VP of Operations and Business Development Christine Ngo joined her family’s precision machining company and now encourages other women to explore manufacturing careers.
Silicon Valley Elite Manufacturing was founded by Christine Ngo’s father, Viet Ngo, and her brother, Victor Ngo. Previously, Viet Ngo had worked for Silicon Valley technology companies as a VP of operations and had traveled through Asia focused on cutting costs. He became concerned that the U.S. would lose manufacturing IP to other countries, and he decided to start a company and help bring manufacturing back to the U.S.
Christine Ngo was inspired by her father’s vision. She decided to leave her career as a red carpet reporter in Hollywood and joined him in the business. “I got my MBA from Pepperdine,” she says, “and then I started working here and I completely fell in love with manufacturing.”
Silicon Valley Elite Manufacturing makes custom precision parts out of metal and plastic. “We make all sorts of components that go into medical instruments,” Ngo says. They also have customers in aerospace and green energy.
The company specializes in producing complex manifolds, which are components that allow airflow between different valves or outlets, and heat sinks, which disperse heat away from a device.
Growing into 3D Printing
Another area of focus is 3D printing. “We have a partner who does additive manufacturing,” Ngo says. “And not only do we do machine components that go into their printers, but we also help them with post-processing of metal 3D printed parts.”
Silicon Valley Elite Manufacturing helps customers with rapid prototyping and sometimes even delivers parts the next day. “We have a lot of engineers here in Silicon Valley, they have their vision of creating whatever they want, but they need a machine shop. They need someone actually to turn that into a reality for them,” Ngo says. “So it’s a very fulfilling job when I get to work with these engineers and see their dreams basically come to life.”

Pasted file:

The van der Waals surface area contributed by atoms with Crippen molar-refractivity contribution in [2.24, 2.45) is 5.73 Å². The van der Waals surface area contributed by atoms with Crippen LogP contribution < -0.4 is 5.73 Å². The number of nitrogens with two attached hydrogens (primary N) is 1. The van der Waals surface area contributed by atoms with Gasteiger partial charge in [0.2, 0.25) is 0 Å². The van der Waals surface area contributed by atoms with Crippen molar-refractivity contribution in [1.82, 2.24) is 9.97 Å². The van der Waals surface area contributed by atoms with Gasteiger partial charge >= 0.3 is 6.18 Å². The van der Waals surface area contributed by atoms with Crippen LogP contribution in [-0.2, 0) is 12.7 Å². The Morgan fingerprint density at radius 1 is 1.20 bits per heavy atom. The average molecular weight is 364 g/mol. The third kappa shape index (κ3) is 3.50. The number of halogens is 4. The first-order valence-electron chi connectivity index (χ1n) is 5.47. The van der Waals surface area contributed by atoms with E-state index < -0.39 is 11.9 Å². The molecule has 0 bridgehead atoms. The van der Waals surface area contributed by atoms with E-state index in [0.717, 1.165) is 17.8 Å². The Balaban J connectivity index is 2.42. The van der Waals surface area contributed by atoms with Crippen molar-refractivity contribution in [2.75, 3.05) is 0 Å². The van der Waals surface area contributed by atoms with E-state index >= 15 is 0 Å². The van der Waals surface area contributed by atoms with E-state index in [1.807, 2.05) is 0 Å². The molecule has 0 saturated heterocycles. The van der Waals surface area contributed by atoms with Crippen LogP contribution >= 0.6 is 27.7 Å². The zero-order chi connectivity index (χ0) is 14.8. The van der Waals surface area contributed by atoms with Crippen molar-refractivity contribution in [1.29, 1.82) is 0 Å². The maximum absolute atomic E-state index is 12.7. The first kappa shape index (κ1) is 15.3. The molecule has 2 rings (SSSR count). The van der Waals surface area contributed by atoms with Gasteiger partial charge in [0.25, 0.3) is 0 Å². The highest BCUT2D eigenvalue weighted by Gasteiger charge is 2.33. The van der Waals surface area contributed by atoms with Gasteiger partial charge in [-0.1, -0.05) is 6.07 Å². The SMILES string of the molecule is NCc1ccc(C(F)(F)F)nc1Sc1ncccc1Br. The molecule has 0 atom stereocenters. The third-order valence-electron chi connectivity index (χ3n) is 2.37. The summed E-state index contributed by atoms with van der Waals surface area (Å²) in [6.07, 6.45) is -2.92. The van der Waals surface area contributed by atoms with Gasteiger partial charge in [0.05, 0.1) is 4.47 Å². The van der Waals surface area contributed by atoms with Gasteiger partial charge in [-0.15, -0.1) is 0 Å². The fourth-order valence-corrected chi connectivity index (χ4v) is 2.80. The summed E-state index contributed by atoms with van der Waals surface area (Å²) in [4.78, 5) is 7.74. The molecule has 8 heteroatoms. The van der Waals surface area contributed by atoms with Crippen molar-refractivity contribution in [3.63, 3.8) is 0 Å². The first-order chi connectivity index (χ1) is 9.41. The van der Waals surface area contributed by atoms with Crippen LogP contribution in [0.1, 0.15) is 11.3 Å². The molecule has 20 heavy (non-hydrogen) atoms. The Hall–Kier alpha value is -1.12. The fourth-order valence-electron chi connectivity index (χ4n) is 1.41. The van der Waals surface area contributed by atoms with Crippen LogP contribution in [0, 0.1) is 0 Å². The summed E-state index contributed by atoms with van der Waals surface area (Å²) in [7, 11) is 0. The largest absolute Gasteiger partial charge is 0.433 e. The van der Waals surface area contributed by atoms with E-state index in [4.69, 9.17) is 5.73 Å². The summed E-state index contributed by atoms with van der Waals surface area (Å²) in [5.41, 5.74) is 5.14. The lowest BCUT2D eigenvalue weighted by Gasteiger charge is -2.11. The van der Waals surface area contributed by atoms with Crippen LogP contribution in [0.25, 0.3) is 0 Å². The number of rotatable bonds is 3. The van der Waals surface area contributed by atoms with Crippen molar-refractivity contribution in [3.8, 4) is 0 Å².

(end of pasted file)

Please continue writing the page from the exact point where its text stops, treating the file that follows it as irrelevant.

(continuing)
The company helps customers with rapid prototyping and sometimes delivers parts the next day. Although it can source materials from as far as Los Angeles, it often works with vendors closer to home. “Most of our suppliers are local because we are quick-turn,” Ngo says.
Side benefits of reshoring
Silicon Valley Elite Manufacturing has prospered, thanks in part to the trend of reshoring production. It tripled its revenue within three years, and Ngo predicts revenue will continue to increase this year.
The company occupies 4,500 square feet and has 14 computer numerical control (CNC) machines, including precision mills, metalworking lathes, and multi-axis machines. It recently got a new 5-axis CNC machine. While a traditional 3-axis machine can move a tool along the three axes of three-dimensional space—forward and backward, left and right, and up and down—a 5-axis can also rotate the toolhead or machine bed. That makes it possible to produce complex parts more quickly.
When an order comes in, Ngo creates a traveler for it. The team cuts the needed material to size, and the order enters a queue based on priority. Next, the programmer programs the machine, and the part is made on the machine. The part then goes to the deburring station to remove any sharp edges.
“If there’s any outside services, any plating, or any finishing that the part needs, we’ll send that out. Once we receive it again, it goes through inspection,” Ngo says. After quality control gives the okay, the team packages the part and ships it to the customer.
“We truly care about our customers and want each and every one of them to succeed,” Ngo says. “And that’s why we will go above and beyond to make sure that their parts are delivered either on time or early.”